How prepared manufacturers can win — with or without a border-adjusted tax

With all of the demands on manufacturers in getting ahead in today’s marketplace, management rarely is able to take time to understand the nuances of tax reform proposals. The political environment is so unsettled that few could predict if, when or how tax laws may change. We have seen it played out similarly before: Tax legislation gets batted around for so long that there is little advantage to study it until, or if, it becomes law.

Although historically it may have been impractical to pay attention to tax reform debate, the debate in 2017 looks and feels different — and may end much differently.

Since the ratification of the 18th Amendment in 1913 and the War Revenue Act of 1917, the U.S. has imposed material statutory income tax rates on goods and services originating within the U.S. A century later, the U.S. has kept the same basic tax system in place yet 160 other countries have adopted tax systems with generally lower income tax rates, based on where goods and services are consumed and, in most cases, combined with a value-added tax (VAT). Some law and policymakers are actively debating drastic changes to the U.S. tax code, which could bring lower statutory rates and a consumption-based tax manifested in a “border-adjusted tax,” or BAT. In some cases, this could be considered a move toward implementing a VAT.

Is the blueprint including BAT still in play?

In a report issued in June 2016, some members of the U.S. House of Representatives’ Ways and Means Committee issued a proposed tax reform blueprint calling it “a 21st century tax system built for growth.” Proposed in the blueprint were dramatically lower income tax rates, immediate write-off of capital expenses (capex), elimination of deductions for interest expense for businesses and state income taxes for individuals plus a repatriation tax holiday. It also includes the debated border-adjusted destination-based cash flow tax model.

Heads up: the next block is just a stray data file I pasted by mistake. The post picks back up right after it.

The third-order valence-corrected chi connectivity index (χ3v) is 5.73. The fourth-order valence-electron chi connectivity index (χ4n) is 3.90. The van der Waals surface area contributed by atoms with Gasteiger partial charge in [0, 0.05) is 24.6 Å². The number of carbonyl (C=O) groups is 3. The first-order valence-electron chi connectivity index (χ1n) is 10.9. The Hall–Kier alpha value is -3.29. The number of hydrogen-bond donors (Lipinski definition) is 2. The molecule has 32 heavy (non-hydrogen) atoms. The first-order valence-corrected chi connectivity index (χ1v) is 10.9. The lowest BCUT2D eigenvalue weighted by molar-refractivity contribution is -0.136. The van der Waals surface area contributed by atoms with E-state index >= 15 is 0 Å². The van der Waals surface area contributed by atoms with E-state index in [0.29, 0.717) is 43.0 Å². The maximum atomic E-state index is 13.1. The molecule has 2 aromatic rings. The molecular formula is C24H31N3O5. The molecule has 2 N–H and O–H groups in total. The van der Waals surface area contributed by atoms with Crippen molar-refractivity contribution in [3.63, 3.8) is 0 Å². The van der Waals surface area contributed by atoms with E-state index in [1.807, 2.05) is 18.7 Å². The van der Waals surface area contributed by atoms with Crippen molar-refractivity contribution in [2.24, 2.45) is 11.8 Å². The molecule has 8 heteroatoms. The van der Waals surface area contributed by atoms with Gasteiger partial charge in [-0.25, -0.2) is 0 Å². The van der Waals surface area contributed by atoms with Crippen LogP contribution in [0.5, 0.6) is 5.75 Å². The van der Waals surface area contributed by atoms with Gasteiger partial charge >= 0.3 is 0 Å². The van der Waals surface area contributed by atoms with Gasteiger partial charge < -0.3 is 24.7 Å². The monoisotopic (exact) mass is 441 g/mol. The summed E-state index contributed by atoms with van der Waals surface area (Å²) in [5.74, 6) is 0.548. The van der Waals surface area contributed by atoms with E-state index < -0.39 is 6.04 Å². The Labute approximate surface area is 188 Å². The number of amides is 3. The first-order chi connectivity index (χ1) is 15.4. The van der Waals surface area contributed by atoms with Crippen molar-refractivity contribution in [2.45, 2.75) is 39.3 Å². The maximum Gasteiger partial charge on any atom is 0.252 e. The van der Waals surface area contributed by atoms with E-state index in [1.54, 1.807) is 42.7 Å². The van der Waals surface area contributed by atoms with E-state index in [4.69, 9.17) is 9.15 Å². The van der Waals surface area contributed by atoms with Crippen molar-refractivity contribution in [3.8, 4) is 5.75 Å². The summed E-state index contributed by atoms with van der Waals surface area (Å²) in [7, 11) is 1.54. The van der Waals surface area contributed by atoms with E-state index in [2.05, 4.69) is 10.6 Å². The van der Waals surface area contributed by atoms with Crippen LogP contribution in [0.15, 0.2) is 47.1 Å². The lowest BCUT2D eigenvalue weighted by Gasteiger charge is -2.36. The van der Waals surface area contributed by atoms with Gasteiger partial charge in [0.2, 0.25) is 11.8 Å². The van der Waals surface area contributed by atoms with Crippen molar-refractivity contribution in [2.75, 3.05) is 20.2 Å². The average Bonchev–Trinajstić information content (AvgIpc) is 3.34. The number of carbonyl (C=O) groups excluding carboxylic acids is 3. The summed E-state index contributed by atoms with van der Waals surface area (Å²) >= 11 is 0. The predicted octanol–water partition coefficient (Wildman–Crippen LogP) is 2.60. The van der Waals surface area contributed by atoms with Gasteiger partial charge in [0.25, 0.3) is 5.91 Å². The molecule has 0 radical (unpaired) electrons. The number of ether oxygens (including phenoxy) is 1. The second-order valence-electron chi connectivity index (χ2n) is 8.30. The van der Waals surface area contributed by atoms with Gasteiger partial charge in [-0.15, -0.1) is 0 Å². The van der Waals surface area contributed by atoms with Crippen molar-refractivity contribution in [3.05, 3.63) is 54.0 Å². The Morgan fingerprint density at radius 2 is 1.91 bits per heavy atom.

On April 26, 2017, the Trump administration released details of its plan for tax reform. It proposed reducing the business income tax rate to 15 percent, cutting the number of individual income tax brackets to three and eliminating the net investment income tax, the alternative minimum tax and estate taxes, among other ideas.

While the White House plan did not mention the idea of a BAT, Treasury Secretary Steven Mnuchin said in a May 2017 Bloomberg BNA article, “There are many aspects we like. There are certain things that we’re concerned about. We don’t think it works in its current form.” He added that despite concerns, he was working with Ways and Means Committee Chairman Kevin Brady and would consider revisions made to the proposal.

Further, Utah Senator Mike Lee (R) recently said that the border-adjustment tax is dead. “The White House doesn’t want it. A number of us in the Senate have real concerns with the border adjustment tax,” Lee said May 31 on Fox News. He said he thinks that part of the tax reform plan can't advance in the Senate.

There have been arguments for and against the BAT, both in public and formal political forums such as Ways and Means Committee hearings as well as in the commercial sector.

BAT or not, why should one care?